Umpqua Lighthouse

We finally managed to leave the house (coats, and, water) and drove to Umpqua Lighthouse State Park. It is around thirty minutes from my place and a very pleasant drive.

It’s being a while since we experience some sun shine. It was very welcoming. We were not the only ones exploring. At first I heard some cows, but it was ATV’s (a little embarrassing) on the sand dunes right in front of the light house. The ocean looked serene.WP_20170312_14_51_44_ProWP_20170312_15_33_55_ProWP_20170312_16_17_46_Pro

The light house it self is a pretty humble structure until you go on a tour ($8/adults,$4/kids). The tour gives you options of visiting the museum first or lighthouse first. Big decisions!

We chose the light house. Our tour guide was a friendly fellow. He showed us the Humpback whale’s jawbone and shared history about the lighthouse.WP_20170312_15_14_58_Pro Nothing spooky but once there was no lighthouse on this part of the coast, as the “old”  lighthouse was sand in. It took thirty years to get the Congress to make the new one. Within those thirty years of no lighthouse, seventeen shipwrecks were recorded. Now, it is maintained by the Douglas County. Umpqua  lighthouse is made of out of bricks from California. WP_20170312_15_19_01_ProWP_20170312_15_20_33_Pro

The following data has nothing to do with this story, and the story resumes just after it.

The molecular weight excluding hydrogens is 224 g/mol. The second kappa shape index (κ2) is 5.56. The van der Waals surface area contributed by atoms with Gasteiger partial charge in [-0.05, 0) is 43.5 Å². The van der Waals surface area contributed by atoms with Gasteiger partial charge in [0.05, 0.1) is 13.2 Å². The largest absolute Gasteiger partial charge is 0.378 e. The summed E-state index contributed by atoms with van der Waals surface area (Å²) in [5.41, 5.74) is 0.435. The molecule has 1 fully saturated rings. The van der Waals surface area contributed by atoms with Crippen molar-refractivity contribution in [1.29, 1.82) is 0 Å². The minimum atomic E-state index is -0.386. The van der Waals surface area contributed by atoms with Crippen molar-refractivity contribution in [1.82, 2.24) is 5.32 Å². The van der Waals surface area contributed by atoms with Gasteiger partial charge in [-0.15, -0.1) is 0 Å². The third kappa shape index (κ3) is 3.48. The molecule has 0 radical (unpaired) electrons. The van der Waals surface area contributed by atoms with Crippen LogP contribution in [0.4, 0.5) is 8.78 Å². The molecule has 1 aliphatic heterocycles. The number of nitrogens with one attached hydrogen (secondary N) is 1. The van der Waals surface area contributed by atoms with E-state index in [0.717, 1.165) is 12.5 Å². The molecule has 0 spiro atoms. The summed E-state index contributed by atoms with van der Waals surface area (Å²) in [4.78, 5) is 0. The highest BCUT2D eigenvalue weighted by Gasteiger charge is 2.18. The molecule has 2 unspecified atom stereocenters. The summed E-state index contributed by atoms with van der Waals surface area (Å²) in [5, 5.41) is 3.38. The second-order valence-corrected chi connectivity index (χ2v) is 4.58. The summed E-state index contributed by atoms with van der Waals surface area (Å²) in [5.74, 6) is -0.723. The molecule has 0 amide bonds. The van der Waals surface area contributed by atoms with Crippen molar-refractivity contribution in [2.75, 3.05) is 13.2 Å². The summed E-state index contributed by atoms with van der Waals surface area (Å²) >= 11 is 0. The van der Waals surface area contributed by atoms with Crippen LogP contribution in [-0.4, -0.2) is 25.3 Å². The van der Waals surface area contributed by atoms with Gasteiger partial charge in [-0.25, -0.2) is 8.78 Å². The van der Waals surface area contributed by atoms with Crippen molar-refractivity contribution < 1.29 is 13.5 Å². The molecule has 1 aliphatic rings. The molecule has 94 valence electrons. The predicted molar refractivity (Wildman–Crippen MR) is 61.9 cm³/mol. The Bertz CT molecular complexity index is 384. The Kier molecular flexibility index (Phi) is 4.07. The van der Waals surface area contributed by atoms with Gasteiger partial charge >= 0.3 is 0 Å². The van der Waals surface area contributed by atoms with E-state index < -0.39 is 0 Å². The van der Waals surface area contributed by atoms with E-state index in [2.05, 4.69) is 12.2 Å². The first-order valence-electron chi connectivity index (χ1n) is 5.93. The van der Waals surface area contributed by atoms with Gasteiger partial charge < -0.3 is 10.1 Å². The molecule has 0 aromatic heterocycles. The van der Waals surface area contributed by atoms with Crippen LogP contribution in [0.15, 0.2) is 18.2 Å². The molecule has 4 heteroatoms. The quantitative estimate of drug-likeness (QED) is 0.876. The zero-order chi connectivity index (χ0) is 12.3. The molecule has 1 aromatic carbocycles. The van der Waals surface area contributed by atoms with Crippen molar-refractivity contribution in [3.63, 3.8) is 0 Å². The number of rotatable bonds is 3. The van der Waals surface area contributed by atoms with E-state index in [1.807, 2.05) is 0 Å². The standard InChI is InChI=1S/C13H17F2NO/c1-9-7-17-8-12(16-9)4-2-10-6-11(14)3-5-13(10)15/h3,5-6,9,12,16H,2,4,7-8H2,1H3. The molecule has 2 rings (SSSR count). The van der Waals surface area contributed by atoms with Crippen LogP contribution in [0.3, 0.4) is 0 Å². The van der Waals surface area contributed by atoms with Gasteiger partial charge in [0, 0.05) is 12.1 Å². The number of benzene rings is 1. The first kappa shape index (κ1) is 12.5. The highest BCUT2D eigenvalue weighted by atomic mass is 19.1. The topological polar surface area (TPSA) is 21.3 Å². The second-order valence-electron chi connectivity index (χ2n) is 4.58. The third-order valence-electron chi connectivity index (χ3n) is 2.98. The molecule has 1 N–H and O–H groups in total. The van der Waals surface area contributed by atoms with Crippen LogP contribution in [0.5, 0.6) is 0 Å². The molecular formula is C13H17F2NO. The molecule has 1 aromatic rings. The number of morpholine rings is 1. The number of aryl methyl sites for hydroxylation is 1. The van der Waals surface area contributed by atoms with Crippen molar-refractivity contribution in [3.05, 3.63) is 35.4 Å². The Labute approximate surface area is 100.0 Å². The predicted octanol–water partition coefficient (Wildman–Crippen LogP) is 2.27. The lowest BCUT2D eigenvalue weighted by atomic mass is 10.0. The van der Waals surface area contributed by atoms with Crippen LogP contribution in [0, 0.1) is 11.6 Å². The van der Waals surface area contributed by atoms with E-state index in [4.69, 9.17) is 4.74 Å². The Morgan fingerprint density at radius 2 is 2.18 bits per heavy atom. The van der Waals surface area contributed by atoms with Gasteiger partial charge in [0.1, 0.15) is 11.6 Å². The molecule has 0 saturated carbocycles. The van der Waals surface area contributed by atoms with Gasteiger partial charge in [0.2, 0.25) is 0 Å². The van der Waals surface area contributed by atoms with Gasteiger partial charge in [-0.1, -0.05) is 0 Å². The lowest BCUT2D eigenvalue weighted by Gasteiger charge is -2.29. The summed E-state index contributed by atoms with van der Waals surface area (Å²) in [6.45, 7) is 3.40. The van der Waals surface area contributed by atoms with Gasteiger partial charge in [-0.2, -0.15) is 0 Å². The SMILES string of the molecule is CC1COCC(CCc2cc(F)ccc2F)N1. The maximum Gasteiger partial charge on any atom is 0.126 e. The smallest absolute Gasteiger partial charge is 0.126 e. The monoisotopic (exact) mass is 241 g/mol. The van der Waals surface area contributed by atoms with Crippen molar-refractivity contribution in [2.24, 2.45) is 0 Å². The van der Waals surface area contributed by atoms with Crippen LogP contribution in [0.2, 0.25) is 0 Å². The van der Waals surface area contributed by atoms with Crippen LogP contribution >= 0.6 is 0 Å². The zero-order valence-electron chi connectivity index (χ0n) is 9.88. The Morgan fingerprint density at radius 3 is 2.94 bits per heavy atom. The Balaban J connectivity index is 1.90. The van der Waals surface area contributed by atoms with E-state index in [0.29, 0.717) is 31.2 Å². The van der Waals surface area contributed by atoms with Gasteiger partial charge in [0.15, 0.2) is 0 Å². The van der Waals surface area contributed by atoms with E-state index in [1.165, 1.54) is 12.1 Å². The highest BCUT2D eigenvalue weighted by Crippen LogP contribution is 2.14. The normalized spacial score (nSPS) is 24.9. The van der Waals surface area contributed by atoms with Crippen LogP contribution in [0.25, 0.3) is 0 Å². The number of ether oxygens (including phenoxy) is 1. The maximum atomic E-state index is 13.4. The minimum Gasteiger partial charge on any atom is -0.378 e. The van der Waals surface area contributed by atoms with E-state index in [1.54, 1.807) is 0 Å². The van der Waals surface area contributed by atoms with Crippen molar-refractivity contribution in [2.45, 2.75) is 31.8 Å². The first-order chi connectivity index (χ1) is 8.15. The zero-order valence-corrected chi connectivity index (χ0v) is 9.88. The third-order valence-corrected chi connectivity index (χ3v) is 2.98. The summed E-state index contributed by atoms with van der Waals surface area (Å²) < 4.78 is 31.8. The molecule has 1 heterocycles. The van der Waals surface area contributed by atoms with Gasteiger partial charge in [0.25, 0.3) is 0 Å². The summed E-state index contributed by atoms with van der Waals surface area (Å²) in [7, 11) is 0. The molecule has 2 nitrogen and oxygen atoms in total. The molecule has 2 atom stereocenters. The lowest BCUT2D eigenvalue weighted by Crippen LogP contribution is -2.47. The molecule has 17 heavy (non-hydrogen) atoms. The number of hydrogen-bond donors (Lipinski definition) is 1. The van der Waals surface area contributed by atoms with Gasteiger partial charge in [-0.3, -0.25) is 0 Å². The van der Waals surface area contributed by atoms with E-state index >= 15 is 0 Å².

We climbed the fifty four set of stairs to the top of the lighthouse. The signal of this lighthouse lens is red, white, white, and, red with interval of four seconds between each color. A mini metal ladder led to the main lamp and boy sticking your head in there is quite a dizzy ride.WP_20170312_15_29_50_Pro

The gift shop had ample nautical items.

Museum had lots of information only if you are willing to absorb it.

It was a good Sunday trip.